I recently announced my upcoming book On His Own Side of the Puck: The Early History of Hockey Rules. This book focuses on the rules of organized hockey beginning in 1875, where they came from, and where they went from there. Following is an excerpt from chapter six, which discusses the authorship of the original Montreal rules, or rather the various claims of authorship.
Authorship of the Montreal Rules
We have previously discussed the importance of James Creighton to the organization of the game, though so far as we know he did not claim any special importance to the game for himself during his lifetime. Although Creighton made no claim himself that we know of, several claims have been made in the past as to the authorship of these rules.
There is no shortage of Creighton's fellow McGill students from the late 1870s to claim authorship of the rules. Two of these were Richard Smith and William "Chick" Murray, both of whom played with the 1883 McGill side that won the first Montreal Winter Carnival hockey tournament. These men related stories about the early years of organized hockey, many years after the fact. Their reports contain a number of inconsistencies and errors, which is to be expected from decades-old memories. These inconsistencies and errors, I submit, are sufficient to disregard the claims, especially in light of the information presented in this book as to the origin of organized hockey rules. We will discuss their claims momentarily.
William Fleet Robertson is another McGiller who later made claims about the origin of these rules. His statements seem more trustworthy than Smith and Murray's in some sense, but still suffer from a critical problem of inconsistencies.
Smith's report was written in the January 18, 1908 edition of the Montreal Daily Star. He claimed that he and two other students drafted the rules of the game in September 1878, and that they were then submitted to a group of students the following September. Smith suggests that he took some rules from field hockey, designed a few of his own, and also used some rugby football rules.
One problem with Smith's story is, of course, the date. The first organized hockey match was played in March of 1875, so his suggested date is about five years too late. Creighton and his chums had been playing organized hockey for several years before Smith claims to have invented the rules. He also claimed that the first hockey game was played in December 1879, which we know to be untrue as well.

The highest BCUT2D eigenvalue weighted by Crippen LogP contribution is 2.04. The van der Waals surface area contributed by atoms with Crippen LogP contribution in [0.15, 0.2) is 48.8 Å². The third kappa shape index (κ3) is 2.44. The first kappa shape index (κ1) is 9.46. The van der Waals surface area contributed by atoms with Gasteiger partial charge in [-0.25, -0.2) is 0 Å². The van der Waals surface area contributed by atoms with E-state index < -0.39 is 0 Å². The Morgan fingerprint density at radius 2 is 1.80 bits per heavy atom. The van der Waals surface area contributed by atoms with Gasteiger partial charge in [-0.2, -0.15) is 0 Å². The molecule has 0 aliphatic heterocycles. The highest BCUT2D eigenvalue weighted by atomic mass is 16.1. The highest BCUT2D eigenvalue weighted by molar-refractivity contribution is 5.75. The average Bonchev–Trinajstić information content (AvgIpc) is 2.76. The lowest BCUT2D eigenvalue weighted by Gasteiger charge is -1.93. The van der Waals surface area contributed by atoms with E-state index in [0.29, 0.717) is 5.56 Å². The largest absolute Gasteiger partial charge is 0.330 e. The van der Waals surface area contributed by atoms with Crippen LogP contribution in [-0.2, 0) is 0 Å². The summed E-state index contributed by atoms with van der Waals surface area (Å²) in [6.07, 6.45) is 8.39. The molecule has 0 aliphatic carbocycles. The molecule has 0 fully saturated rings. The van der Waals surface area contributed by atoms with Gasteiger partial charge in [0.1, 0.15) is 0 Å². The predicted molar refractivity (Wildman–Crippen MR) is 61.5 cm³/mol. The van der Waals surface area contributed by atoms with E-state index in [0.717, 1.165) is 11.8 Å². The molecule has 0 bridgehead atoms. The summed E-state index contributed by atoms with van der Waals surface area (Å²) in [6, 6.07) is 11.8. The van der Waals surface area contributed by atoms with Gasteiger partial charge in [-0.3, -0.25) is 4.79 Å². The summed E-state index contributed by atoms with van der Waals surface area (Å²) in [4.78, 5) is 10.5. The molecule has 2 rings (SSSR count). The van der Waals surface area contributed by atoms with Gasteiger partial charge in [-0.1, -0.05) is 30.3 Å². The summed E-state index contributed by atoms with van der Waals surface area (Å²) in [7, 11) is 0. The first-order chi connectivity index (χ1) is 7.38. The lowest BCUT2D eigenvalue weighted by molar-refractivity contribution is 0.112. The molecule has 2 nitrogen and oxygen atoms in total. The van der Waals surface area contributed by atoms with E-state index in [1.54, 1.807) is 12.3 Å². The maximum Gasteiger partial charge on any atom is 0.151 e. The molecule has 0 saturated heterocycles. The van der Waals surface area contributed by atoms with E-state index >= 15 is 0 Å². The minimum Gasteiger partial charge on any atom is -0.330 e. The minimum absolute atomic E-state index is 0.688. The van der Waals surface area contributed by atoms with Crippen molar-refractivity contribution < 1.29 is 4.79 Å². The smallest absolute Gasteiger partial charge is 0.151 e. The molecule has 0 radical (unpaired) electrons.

Then there is the issue of the rules themselves. We know what the earliest recorded rules of organized hockey look like. To say that these rules borrowed something from field hockey is an understatement. We have seen how these first rules were largely an edited version of the [English Field] Hockey Association rules. There is little in the first rules that could be said to have been invented rather than borrowed from another sport, be it field hockey or lacrosse. The one original invention is the requirement for players to always be on their side of the ball. This could be seen as an influence of rugby, at least to modern eyes and indeed Smith does claim rugby influenced "his" rules. But in fact the rules of rugby in the 1870s had no requirement for players to always be on their own side of the ball. The rules actually stated that all players were onside unless they took certain actions, and one of these actions was not simply being on the wrong side of the ball.
Smith's dates and characterizations of the rules of early organized hockey both cast doubt on the accuracy of his recollections. There is ample reason to be skeptical of them, and there is no reason to accept these claims over the records of rules and matches that we have, which were written at the time, rather than 30 years later as in the case of Smith's claims.
Smith's claims are likely the source of the idea that early organized hockey rules were influenced by rugby, since he specifically refers to that sport in his story. This, in turn, has likely led to the idea that early organized hockey's offside rules were akin to rugby, and thus many modern authors report that passes were strictly lateral in nature. As we'll see in the discussion of offside rules in Appendix I, this is not the case. And since this idea is based on an uncreditable report, it should not be surprising that it is incorrect. Smith cannot be taken at his word.
Robertson's claims come from an undated letter of his. He claims that he witnessed a match of field hockey in England, and upon his return to McGill used his experience with that game to help organize the game there. This does have a degree of plausibility to it; after all, we know that the first organized hockey rules were based on field hockey. But again, the dates don't make sense. Robertson returned from his England trip on November 9, 1879, which would put his input into the organized hockey rules around the same time as Smith's claim, which we know to be several years too late.
Murray's claim does have the advantage of reconciling Smith's and Robertson's claims with each other, all the while inserting himself as the original creator of the rules. Given that these claims were made many years after Smith and Robertson had made theirs, they should be expected to be consistent with the earlier claims. This means, unfortunately, that Murray's claims have precisely the same problems as the earlier ones. Internally consistent does not mean true.
Murray claims to have himself drafted the first rules of organized hockey on November 10, 1879, over four-and-a-half years after the first match of organized hockey was actually played. He then claims to have discussed the rules with Smith the following day, and that these two, plus Robertson, revised the rules on November 12, 1879 and decided that Smith should write them down. These claims, while internally consistent, are untenable given the historical evidence we have of when organized hockey began.